Are you stealing your competitors’ customers using social media like Twitter and Facebook? Should you? What’s to prevent a competitor from friending, contacting and promoting to your clients on your social media lists? Is this stealing or smart social networking?
Social Networking or Stealing Customers of Competitors?
LizardFishGraphics is a firm that converts unsuitable images to printable vector art, saving companies from the burden of high printing-related artwork charges. Owner Brian Satre recently emailed me this question:
I’m planning to prominently link my new website to our Twitter and Facebook pages, but I’m a little concerned about putting this information within the grasp of my competitors. The list of friends/followers is essentially a partial customer list. My dad’s company Impro Graphics was listed in the testimonials section of my old site, and he was pummeled by spam from my competitors. I’ve done a little research, and I don’t see any way to prevent my Twitter followers and Facebook fans from being spammed. What do you advise?
Web 2.0 Marketing Advice
“How to Steal Customers from Your Competition Using Twitter” treats his question directly. Ash at Adpoppr.com makes the point that in all marketing, you hope to reach your competitors customers: “Each time you do a marketing and/or advertising campaign, you are hoping your message reaches not only customers who have a problem and need a solution but also the people who are currently your competitor’s customer.” He concludes that as long as you are not sending repetitive tweets or updates, which is spamming everyone, you are using social media properly.
Chris Rollyson of CSRA is a business strategy consultancy that helps business and government leaders use disruptive phenomena like social networks and Web 2.0 to improve competitiveness. He indicates that opening up your friends and followers to competitors is the nature of this Web 2.0 world. He refers Brian to Increasing Customer Transparency: Real Threat or a Paper Tiger for Marketers?, which concludes that transparency is more efficient and good for customers. However “for many businesses, though, this will mean disruption and adjustment. The good news is, opportunity and threat move together, and the businesses that understand this shift and act on it first can grab the advantage.”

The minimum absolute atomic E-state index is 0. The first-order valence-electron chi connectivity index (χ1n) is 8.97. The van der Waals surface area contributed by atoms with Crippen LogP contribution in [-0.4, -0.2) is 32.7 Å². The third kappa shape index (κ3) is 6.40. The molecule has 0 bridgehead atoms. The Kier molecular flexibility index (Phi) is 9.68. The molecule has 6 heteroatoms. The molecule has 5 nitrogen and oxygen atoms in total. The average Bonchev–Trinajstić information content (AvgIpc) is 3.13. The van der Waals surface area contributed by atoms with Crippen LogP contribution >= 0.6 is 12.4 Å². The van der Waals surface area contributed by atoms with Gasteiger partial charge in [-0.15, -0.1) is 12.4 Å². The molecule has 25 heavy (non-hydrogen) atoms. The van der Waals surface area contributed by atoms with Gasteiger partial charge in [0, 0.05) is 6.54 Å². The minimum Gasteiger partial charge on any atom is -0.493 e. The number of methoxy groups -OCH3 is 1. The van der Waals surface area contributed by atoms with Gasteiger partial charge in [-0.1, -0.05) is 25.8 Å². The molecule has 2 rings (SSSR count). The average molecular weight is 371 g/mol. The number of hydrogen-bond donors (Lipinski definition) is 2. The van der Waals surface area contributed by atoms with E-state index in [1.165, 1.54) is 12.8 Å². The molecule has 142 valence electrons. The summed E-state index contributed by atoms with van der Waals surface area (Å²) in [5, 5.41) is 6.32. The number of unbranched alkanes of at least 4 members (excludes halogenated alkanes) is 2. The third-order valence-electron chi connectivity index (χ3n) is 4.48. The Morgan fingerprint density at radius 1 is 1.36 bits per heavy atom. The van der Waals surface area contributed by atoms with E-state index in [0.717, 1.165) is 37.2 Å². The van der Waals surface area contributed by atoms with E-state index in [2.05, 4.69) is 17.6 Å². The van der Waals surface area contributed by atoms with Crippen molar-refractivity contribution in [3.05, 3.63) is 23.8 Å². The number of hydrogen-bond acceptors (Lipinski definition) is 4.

And from Larry Brauner, of Online-Social-Networking.com:
“This method of prospecting for business isn’t new or unique to the Internet. For example, print advertising sales teams find many of their leads by scouring ads in competing publications.
“Even if your client isn’t being prospected by a company who found them following you on Twitter, for sure they’re being prospected as a result of having been found in another fashion, such as through a reference book at a local library.
“I’m not saying that you must connect with your clients on Twitter. That’s up to you. However, do give up the notion that you can shelter them from your competition. Instead, shower them with the kind of attention and service that they deserve, and that will make them loyal to you.”
After digesting this advice, Brian decided to link to his Twitter and Facebook accounts for his upcoming ArtworkIQ business, in which he will have fewer competitors and can provide high-end services. On the Lizardfish Graphics site, he is not going to display followers and friends because this is a commodity business where competition is fierce.
Stealing or Smart Social Media?
What do you think? Should you contact and “friend” the followers and friends of your competitors? How about your opinion in a comment.